If and when the FDA approves psychedelic therapy, it is much more complex and medical than just using mushrooms in the woods recreationally. “You don’t just get thrown into it,” Mitchell explains. “It’s not the same as Burning Man.

Patients must first be carefully screened in order to be eligible. “They are not for all,” says Corine de Boer, Chief Medical Officer of the Multidisciplinary Psychedelics Association, an educational and non-profit organisation. For example, people who have a history of psychosis or cardiovascular problems are not treatment candidates.

(Psychedelics are currently not tested on people with milder mental health or who are not clinically diagnosed.) According to de Boer, “psychedelic-assisted treatment sessions will be a synergy between participants, therapists and drugs.”

Before medicines are administered, medical professionals talk to patients about possible problems — for example, traumatic incidents or painful childhood memories — or how the disease affects their lives in terminally ill patients. Mitchell notes that psychedelic drugs may be quite laborious and lengthy during the sessions involving the patient (approximately eight hours).

A single MDMA dose lasts six hours, and a half dose takes about 90 minutes during the session. In order to offer patients an environment for a comfortable trip, providers create an area similar to a living room or bedroom, and before taking the drug, provide patients with eye shades and a soothing music playlist. Patients should “go in” and reflect on the topics discussed during preparatory sessions.

“The medicine, based on their history and [brain] circuits, determines what comes up to them,” explains Mitchell. Patients can discuss any topic and therapists can help them to accept and listen to whatever ideas surface, rather than to raise questions for them.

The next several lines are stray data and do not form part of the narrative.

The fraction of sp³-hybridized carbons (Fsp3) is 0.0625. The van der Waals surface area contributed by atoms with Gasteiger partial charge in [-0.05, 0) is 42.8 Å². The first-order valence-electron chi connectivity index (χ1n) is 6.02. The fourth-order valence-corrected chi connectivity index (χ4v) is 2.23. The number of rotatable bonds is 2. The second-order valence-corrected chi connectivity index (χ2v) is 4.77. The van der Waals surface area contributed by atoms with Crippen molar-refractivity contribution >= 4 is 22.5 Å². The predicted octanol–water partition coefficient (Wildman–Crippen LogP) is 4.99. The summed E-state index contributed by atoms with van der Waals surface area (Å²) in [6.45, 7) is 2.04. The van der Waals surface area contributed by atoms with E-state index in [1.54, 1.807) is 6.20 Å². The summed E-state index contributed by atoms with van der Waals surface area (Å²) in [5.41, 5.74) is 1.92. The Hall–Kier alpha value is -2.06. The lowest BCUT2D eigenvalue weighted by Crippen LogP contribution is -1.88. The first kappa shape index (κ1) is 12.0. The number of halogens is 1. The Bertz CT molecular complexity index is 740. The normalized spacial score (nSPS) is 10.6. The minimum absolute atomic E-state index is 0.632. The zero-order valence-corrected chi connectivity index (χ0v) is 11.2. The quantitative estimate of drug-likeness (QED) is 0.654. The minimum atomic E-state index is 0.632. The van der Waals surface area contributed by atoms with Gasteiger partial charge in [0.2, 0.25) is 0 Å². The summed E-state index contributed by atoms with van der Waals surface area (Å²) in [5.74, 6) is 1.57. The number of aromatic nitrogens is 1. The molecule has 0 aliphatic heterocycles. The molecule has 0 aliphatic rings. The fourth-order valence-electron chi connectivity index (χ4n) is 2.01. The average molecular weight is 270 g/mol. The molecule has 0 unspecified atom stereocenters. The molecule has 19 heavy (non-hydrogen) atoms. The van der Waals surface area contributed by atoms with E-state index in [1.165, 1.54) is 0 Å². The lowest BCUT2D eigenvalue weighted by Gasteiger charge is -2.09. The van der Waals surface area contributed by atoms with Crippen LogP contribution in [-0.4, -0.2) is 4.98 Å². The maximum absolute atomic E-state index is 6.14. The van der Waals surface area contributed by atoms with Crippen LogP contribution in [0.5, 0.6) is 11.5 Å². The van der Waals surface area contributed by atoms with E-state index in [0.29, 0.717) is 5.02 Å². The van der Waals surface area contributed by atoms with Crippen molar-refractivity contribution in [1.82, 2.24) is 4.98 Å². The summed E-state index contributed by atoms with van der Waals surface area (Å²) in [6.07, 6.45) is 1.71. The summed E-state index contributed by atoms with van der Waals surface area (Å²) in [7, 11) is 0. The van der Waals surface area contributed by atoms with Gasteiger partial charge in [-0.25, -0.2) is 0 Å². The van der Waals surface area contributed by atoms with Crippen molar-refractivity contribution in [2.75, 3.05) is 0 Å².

“There are numerous emotions, as you might imagine,” Mitchell explains.

Patients are conscious and can comfortably eat, drink and use the toilet, says Mitchell, though two staff are escorted when they are standing up or walking. The next day, there will be a ‘integration session’ during which therapists talk to the patient to help them understand their experience. The patient can first return to the reasons for seeking treatment and discuss their feelings or observations during the experience.

Mitchell asserts that there is a significant transformation when people take psychedelics in this clinical environment. “It’s unbelievable how much easier and lighter people seem to be after the first session,” she says. In fact, depression was alleviated or decreased significantly after three doses administered about a month apart in a recent MDMA study.

In future, health insurance is expected to cover these treatments. Insurance cover shall also depend on the rescheduling of compounds from their current Classification of Schedule I under the Controlled Substances Act. (Experts believe that in the next two years, MDMA will be reclassified.) There are obviously risks associated with treatment.

Hypertension and psychotic disorders are contraindications to psychedelic therapy.
Many psychedelics, such as psilocybin and MDMA, are classified under the Controlled Substances Law as Drugs in Schedule I other than clinical trials. But Ross maintains that psychiatry “will be profoundly modified in the next three to five years” with psychedelic-assisted therapy.